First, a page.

As a leading professional services firm, KPMG Australia (KPMG) is committed to meeting the requirements of all our stakeholders – not only the organisations we audit and advise, but also employees, governments, regulators and the wider community. We strive to contribute to the debate that is shaping the future of invoicing and welcome the opportunity to provide a submission to the Consultation Paper (the Paper) released by Treasury.
KPMG supports e-invoicing adoption, given the potential productivity benefits that will flow from universal adoption across Australia’s business community. KPMG also supports the view that e-invoicing adoption will be a significant step towards the Prime Minister’s goal of becoming a leading digital economy by 2030.
Adoption of an e-invoicing and e-procurement framework
Driven by emerging digital frontiers and globalisation, governments around the world are increasingly leveraging technology to drive productivity but also strengthen tax collection. In many countries this effort has gone hand in hand with requirements to provide electronic files directly from companies’ enterprise resource planning (ERP) systems. That move in turn provides governments a more efficient means of auditing tax compliance.
In 2019, Australia adopted the Pan European Public Procurement OnLine (Peppol) framework. Peppol is an internationally recognised framework for e-Invoicing and e-Procurement, used by over 30 countries in Europe, Asia and North America. The Peppol framework provides standardised formats that can be integrated into an organisation’s existing enterprise architecture.
A push for mandatory e-invoicing in Australia
The Australian Taxation Office (Australia’s Peppol Authority) and other Australian government agencies do not currently plan to have access to the e-invoices exchanged between businesses . As such, unlike other countries , the push for mandatory e-invoicing in Australia is largely as a result of its productivity benefits, rather than for tax compliance purposes. However, it is important that the tax compliance-related benefits are not set aside as part of the consultation process.
As more governments move towards mandatory e-invoicing, businesses in Australia will be facing tighter windows to implement tax-compliant invoices and will no doubt be faced with a growing tide of industry partners adopting e-invoicing. However, no change comes easy and in a digital age, the speed of reporting increases the speed of error. Businesses will need to ensure they are collecting and processing the correct data or significant costs may arise.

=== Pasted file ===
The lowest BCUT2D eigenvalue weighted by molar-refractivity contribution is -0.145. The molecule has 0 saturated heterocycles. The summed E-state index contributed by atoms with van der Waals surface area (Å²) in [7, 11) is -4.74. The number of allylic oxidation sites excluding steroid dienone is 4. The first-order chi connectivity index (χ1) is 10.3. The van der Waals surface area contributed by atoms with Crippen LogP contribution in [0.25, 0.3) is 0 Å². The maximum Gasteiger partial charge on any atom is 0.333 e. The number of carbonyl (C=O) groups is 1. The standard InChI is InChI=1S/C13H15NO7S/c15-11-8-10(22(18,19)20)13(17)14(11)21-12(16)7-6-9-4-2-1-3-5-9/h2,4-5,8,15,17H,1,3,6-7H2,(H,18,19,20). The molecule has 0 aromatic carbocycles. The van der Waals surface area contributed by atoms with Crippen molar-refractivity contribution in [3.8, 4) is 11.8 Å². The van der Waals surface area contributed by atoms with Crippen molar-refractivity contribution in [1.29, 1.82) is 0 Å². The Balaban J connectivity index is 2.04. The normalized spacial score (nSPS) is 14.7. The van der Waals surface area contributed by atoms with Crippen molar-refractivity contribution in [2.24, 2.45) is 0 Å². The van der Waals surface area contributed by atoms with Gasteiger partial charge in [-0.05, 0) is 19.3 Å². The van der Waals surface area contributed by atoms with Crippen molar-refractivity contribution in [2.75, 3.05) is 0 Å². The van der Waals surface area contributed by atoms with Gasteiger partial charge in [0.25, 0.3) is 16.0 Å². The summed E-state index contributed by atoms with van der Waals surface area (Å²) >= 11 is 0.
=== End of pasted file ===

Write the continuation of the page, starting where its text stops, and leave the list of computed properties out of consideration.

E-invoicing approach to Payment Times Reporting
KPMG is currently involved in helping our clients implement the Payment Times Reporting (PTR) Scheme, which has its first reporting period for the six months ending 30 June 2021. Our current experience indicates that PTR is much more than running another report out of existing procurement systems. Many PTR clients will spend the best part of 2021 implementing transitional PTR reporting workarounds, followed up with longer-term reporting solutions.
Therefore, timing considerations of any government-mandated adoption of e-invoicing needs to be very mindful of pre-existing PTR compliance priorities. While it seems the move to e-invoicing has a degree of inevitability, the Government will need to ensure compliance costs and red tape are minimised and any push to mandate e-invoicing comes at the right time to limit regulatory burden.
In light of PTR compliance priorities, KPMG is recommending Option 3, a non- regulatory approach, be adopted until the conclusion of the legislative review of the PTR Scheme is complete in mid-2023. This will also allow for any learnings to be considered following the mandatory adoption of e-invoicing by Commonwealth agencies.
KPMG also discusses some of the practical implementation issues the Government may need to address in the future if mandatory adoption is supported, i.e. Option 1 or Option 2. KPMG considers that it may be worthwhile for the Government to consult with the states and territories prior to adopting the same definition of a large business included in the PTR scheme, given the complexities that have arisen.
Recommendation 1: The Australian Government implements Option 3, a non-regulatory approach to Peppol e-invoicing adoption, pending the following:
- the legislative post-implementation review of the Payment Times Reporting (PTR) Scheme in mid-2023
- the rollout of e-invoicing by Commonwealth agencies in 2021.
Recommendation 2: The Australian Government considers running an e-invoicing pilot across a nominated supply chain to better understand any technology, education and/or regulatory burden implications. Sectors that may benefit from a pilot could include healthcare or financial services.
Recommendation 3: The Australian Government considers a long implementation timeframe, much like the European Union’s 5 year timeframe, when considering any mandatory adoption of e-invoicing.
The private sector should now be considering how it can become an early adopter of the technology to create a competitive advantage.
How to become an early adopter of technology to create a competitive advantage.